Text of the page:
Links from Future of Web Design

The Future of Web Design conference last wednesday was an enjoyable affair. It was slickly organised as usual and of course it was great to meet up with friends (and clients) old and new. To be brutally honest, I didn’t get a huge amount out of the conference itself – there were definitely some really good presentations (some of the best had woefully short slots); a few agency pitches, which were great in parts but often switched tack just as they started to get interesting; and the obligatory stints from Adobe & Microsoft which I’m pretty sure weren’t in the schedule at the time I stumped up my cash (I’m happy to be corrected on that).

Anyhow, like I said there was some good stuff and here’s a few links I culled along the way:

  • Diesel bag. A campaign created by Brendan Dawes of Magnetic North for a ridiculously expensive bag, which you could win if you immersed yourself in the site experience. Instead of making things easy by simply plonking a web form on a page, they created a fab journey through clouds and customer content.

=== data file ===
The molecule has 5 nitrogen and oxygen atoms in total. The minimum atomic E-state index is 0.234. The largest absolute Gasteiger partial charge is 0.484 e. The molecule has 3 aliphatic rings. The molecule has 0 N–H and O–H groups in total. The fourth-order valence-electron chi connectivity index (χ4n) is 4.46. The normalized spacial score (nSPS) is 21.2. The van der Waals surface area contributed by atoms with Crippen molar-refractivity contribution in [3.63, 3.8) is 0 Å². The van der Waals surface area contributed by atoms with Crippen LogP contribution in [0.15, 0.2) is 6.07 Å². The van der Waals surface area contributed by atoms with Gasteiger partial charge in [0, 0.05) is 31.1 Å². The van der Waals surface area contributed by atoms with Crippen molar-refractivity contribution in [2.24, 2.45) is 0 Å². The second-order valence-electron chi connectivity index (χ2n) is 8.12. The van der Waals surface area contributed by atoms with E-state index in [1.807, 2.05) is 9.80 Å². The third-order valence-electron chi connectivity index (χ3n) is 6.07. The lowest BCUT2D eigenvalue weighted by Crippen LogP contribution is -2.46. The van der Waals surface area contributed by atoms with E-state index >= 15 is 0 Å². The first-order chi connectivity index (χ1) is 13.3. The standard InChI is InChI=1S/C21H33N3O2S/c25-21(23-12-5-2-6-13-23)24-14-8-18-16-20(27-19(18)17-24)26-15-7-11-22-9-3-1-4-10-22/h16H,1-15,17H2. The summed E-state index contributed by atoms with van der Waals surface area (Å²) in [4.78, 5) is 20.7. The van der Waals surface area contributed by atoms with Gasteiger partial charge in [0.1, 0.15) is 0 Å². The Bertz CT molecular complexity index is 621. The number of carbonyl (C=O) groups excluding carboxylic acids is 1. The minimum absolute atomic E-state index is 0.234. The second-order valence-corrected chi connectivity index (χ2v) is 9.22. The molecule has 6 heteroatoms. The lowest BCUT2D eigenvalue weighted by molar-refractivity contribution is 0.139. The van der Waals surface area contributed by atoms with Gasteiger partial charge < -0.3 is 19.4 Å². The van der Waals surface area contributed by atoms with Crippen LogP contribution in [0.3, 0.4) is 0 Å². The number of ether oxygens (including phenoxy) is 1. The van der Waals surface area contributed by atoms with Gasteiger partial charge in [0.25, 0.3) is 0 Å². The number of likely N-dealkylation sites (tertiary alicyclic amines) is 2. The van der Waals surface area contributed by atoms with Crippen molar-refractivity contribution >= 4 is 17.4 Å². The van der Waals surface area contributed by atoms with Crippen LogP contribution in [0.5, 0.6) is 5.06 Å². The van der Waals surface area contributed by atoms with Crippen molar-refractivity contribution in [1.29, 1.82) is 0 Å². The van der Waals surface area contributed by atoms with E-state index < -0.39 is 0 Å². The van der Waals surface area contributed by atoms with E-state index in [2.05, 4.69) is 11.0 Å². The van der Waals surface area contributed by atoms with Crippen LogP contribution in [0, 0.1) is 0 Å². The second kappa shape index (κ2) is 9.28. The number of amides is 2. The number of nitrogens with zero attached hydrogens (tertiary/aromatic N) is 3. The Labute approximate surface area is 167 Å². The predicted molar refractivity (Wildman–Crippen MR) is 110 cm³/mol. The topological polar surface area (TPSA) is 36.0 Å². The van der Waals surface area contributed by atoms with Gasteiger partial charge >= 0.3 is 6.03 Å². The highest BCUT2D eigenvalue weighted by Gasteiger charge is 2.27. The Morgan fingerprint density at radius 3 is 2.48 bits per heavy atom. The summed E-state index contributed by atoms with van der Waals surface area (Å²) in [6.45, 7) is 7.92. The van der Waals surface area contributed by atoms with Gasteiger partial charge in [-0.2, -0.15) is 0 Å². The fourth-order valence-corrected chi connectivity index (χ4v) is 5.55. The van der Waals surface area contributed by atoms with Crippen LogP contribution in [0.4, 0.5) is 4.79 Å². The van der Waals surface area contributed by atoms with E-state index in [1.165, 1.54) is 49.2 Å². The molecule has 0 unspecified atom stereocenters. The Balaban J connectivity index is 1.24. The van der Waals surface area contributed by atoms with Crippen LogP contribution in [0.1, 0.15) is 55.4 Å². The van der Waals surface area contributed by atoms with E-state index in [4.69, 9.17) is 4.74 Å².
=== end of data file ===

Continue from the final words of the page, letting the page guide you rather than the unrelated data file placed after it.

• Pet Shop Boys. Nicely sparse, grid-based site with immaculate attention to colour and typography – athough it really didn’t need to open in a new window and be built exclusively in Flash. Notice in particular that Neil and Chris actually moblog regularly to the site – I’d link to these directly but… Flash. The moblogging reminded me of Jamie Oliver’s excellent site (although I preferred the old design).
  • Top Shop. Terrific grid-based design, with regularly updated content. I’m not exactly the target audience, but this still good stuff.
  • Run London Routefinder. Loved the utility of this. Draw your running route on the map and works out the distance. Also during the Run London race itself you could be filmed crossing the line and the your time and video sent to your phone or email.
  • Kayak. Flight comparison service. With graphs of prices over time, sliders for departure time slots, and all sorts of other cool utilities.
  • Designing Interactions. Fascinating looking book by Bill Moggridge. Looks like a good one for the office.